Research Australia has responded to the consultation by the Department of Foreign Affairs and Trade on a new International Development Policy for Australia.
While the previous policy funded some research, Research Australia’s submission has highlighted the broader role that research can play; providing case studies of different research collaborations and projects being undertaken in the Pacific region and the contributions they are making to better health outcomes.
Health & Medical Research Awards
2015 Victorian Government Health
Services Research Award
This Award is for an individual who has made an outstanding contribution to the field, provided research leadership, undertaken research that has led to a significant improvement in healthcare, and/or has championed the development of the health services research field
Prof Jeffrey Braithwaite
Foundation Director, Australian Institute
Of Health Innovation, Macquarie University
Professor Jeffrey Braithwaite, BA, MIR (Hons), MBA, DipLR, PhD, FAIM, FCHSM, FFPH RCP (UK) is Foundation Director, Australian Institute of Health Innovation, Director, Centre for Healthcare Resilience and Implementation Science, and Professor of Health Systems Research, Faculty of Medicine and Health Sciences, Macquarie University, Australia. His research examines the changing nature of health systems, particularly patient safety, standards and accreditation, leadership and management, the structure and culture of organisations and their network characteristics, attracting funding of more than AUD$59 million.
Professor Braithwaite has published extensively (over 600 total publications) and he has presented at international and national conferences on more than 780 occasions, including over 75 keynote addresses. His research appears in journals such as British Medical Journal, The Lancet, Social Science & Medicine, BMJ Quality and Safety, International Journal of Quality in Health Care, Journal of Managerial Psychology, Journal of the American Medical Informatics Association, and many other prestigious journals. Professor Braithwaite has received numerous national and international awards for his teaching and research. Further details are available at his Wikipedia entry: http://en.wikipedia.org/wiki/Jeffrey_Braithwaite.
He has conducted large-scale research over two decades on clinical and organizational performance, health systems improvement and patient safety. Professor Braithwaite was author of a major study into health care inquiries, Patient safety: a comparative analysis of eight inquiries in six countries, UNSW, 2006 and another on the appropriateness of care in Australia (BMJ Open, 2012 and Medical Journal of Australia, 2012).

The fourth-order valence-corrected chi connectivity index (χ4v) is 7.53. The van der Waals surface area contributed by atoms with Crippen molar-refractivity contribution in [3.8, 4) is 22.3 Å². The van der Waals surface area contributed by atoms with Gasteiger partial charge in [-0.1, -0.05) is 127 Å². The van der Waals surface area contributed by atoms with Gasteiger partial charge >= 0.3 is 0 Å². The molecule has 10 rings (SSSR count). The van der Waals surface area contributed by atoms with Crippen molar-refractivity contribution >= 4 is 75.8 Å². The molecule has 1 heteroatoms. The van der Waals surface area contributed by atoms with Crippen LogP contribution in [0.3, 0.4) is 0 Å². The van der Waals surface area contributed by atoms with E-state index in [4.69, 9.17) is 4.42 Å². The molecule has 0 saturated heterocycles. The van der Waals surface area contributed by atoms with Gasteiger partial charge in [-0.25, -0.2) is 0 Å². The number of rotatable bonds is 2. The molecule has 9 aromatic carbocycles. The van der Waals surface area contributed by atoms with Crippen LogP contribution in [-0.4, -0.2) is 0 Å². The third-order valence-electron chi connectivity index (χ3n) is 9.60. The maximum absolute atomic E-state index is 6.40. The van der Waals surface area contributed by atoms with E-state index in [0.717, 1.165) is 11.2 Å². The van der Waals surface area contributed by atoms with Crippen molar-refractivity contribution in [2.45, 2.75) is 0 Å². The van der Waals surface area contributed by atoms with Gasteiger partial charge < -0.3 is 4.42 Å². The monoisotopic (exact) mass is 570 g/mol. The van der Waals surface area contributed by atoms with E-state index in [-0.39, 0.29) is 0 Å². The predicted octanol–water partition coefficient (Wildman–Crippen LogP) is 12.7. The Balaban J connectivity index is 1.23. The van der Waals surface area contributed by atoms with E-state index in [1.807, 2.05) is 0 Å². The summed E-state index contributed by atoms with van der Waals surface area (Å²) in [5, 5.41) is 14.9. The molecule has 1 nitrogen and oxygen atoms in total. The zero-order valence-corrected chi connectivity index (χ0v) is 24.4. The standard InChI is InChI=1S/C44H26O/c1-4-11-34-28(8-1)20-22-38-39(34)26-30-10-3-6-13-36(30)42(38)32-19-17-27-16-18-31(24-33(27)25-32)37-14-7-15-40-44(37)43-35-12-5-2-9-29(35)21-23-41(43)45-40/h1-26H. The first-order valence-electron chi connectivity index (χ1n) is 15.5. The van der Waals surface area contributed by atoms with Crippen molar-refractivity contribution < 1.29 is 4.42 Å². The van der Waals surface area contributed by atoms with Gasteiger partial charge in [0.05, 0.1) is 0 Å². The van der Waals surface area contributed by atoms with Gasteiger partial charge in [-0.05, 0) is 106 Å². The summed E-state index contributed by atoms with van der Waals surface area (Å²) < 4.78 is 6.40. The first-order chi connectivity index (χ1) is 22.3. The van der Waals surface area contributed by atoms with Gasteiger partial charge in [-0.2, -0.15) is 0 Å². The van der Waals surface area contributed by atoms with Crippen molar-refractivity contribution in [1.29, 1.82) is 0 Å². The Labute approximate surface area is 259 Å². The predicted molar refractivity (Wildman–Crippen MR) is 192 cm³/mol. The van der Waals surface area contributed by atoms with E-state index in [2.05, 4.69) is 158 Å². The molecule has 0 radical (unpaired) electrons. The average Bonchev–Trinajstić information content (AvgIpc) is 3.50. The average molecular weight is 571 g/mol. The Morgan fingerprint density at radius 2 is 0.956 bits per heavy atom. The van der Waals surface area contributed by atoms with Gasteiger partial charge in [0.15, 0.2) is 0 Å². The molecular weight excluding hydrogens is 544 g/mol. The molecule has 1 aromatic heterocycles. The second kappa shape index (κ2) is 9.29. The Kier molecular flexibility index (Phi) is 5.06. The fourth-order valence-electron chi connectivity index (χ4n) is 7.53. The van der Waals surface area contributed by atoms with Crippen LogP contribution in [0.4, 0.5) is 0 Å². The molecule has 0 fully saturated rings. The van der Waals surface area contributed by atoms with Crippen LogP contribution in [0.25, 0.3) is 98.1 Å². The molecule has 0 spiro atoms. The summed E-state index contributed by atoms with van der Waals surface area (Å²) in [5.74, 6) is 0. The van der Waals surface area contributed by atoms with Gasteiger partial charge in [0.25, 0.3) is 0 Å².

Professor Braithwaite recently co-edited a book with Professors Erik Hollnagel in Denmark and Bob Wears in the United States (Resilient Health Care, Ashgate, 2013), which proposes new models for tackling patient safety in acute settings and a second book in the series, The Resilience of Everyday Clinical Work, was published in 2015. His book on health reform in 30 countries with Professors Julie Johnson in Australia, Yukihiro Matsuyama in Japan and Russell Mannion in the UK was also published in 2015. A new book discussing sociological perspectives on patient safety with Professors Davina Allen at Cardiff University, Jane Sandall at King’s College, London and Justin Waring at Nottingham University.
Noteworthy projects in recent times include the CareTrack study, which found that 57% of care delivered to Australians is in line with level 1 evidence or consensus based guidelines. This was described by the editor of the Medical Journal of Australia when it was published in 2012 as the most important publication in that journal for the last 10 years. This study has been very influential amongst policy makers, managers, clinicians and patient groups in Australia and internationally. Another key project is the work he did with 30 countries, culminating in a book published in 2015. He included low, middle income and rich countries, looking at their reform activities and their quality and safety
initiatives. This work shows that reform is not an episodic activity. Every health system is continuously reforming and attempting to improve the care that is delivered. This work suggests that insufficient resources are allocated to evaluating reform measures and improvement activities. .
Prostate Cancer Foundation Australia (PCFA) and the Movember Foundation have today announced funding towards two new clinical trials to address significant research questions that will potentially revolutionise the way prostate cancers are monitored and treated. These clinical trials involve the testing of a new scanning technique and the role of Vitamin D in preventing progression of prostate cancer.